Funny how crappy things come in threes.

But even here, at the darkest moments of 2014 (so far), its important to take stock of what we have, and what we can do going forward. I can’t speak for Dan or Clark, but I can say a whole bunch of cliches. Nothing worth having is easy. Rome wasn’t built in a day. Be the change you want to see in the world. Nothing is constant but death and taxes (and student loans).

Getting the picture?

I am beginning to face the full brunt of responsibilities I will have as a counselor. It’s scary, and I will have to face that fear to grow. But there’s something universal in that, I think. Everyone faces make-or-break moments in their lives. Problem is, in my work, I’ve seen it go both ways. I’ve seen people rise to challenges I couldn’t imagine. I’ve seen what happens to a person when they don’t. And the reality is, these make-or-break moments do break people. So now I have to go without a proverbial safety net, and trust in myself to not fall.

It’s a situation I’ve seen before, only now I’m on the other side of it. A bitter pill, and probably one I need to take to be competent.

So now I (and the other two at GiTH) have to rise to the challenge. I don’t know how yet, but I do know why. Because growing and overcoming challenges is what humans do. I think I’m looking forward to surprising myself as I puzzle this one out.

Stay tuned, you just might learn something.

Life Lessons in Woodside, Queens

Sunset Web

This is the part where the kid from Montana learns that he is in “The Big City” now, and things aren’t like back home. That, and that sometimes people yell about legal action and threaten to deport other people over a few boxes and unanswered text messages.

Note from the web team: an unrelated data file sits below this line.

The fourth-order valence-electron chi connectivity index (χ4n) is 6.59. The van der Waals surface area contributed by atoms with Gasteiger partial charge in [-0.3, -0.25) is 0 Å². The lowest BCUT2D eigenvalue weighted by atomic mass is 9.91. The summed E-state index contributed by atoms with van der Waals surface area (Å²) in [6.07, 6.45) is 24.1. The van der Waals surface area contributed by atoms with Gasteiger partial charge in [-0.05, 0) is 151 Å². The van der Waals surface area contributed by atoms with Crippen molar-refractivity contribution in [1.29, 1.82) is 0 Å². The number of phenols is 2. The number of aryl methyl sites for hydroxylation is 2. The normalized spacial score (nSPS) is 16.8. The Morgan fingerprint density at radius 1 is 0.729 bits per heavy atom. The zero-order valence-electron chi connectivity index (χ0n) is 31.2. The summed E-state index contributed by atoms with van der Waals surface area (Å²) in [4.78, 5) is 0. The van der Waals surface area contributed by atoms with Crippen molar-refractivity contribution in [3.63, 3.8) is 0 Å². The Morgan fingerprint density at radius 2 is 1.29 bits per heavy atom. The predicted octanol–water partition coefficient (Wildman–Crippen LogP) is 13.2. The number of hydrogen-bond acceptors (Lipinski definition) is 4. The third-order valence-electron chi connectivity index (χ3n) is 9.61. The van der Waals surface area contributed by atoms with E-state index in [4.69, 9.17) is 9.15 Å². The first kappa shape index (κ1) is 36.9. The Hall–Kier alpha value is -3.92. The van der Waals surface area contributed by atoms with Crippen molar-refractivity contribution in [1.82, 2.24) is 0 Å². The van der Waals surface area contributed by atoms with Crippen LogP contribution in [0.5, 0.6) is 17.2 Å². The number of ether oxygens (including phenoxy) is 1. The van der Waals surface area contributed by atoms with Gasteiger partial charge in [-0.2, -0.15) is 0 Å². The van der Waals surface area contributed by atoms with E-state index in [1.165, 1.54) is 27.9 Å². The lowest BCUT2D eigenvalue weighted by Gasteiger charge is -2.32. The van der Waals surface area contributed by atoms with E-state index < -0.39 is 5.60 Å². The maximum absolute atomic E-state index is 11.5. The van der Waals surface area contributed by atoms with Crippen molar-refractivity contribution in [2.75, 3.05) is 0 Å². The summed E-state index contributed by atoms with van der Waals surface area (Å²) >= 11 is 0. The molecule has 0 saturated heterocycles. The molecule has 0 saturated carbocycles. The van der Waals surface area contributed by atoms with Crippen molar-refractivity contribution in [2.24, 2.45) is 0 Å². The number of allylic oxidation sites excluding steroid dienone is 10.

Here’s what happened.

My roommate and I have been in our apartment for a month now. It is a cute place, all utilities included, in Sunnyside Queens (a safe area with lots of restaurants and bars.) We are subletting this place from a young woman on a month to month basis.

The location is great, the price is ok, and today the locks were changed on me while I was out.

My roommate and I had recently asked our lease holder, if she would be able to move the rest of her belongings out of the apartment. In the month that we had been there, she still had a desk buried under boxes and books, and closets full of shoes and coats. And no body wants to live in a storage unit.

So, we asked if she could move it. Or, if she could not, if she would knock our rent down a little, since we do not have full use of the space. And she reacted like anyone would. She stopped text messaging us, and paid the building management to come over and change the locks.

The scene I came home too was a mix of icy stares and silence, followed by threats of legal action if changes were not made and promises that my roommate would have the lease holder deported if she did not conform to his demands.

So, my roommate is moving out, and I am staying. The belongings that are in my way are being moved, and the rent will remain at the agreed upon rate. And I have learned one very valuable lesson.

People are ridiculous.

If our lease holder had just been willing to talk, face to face, and address our issues, an understanding could have been reached. But, why do that? Why not cut off conversation completely and then just show up and change the locks? Why try to talk things out like adults, when you can make threats?

This week long power struggle has been exhausting. And my head still aches just writing this. But, if I were to put the trade mark “Gold in them Hills” optimism on this post, it would be this.

At least I’m only here until May.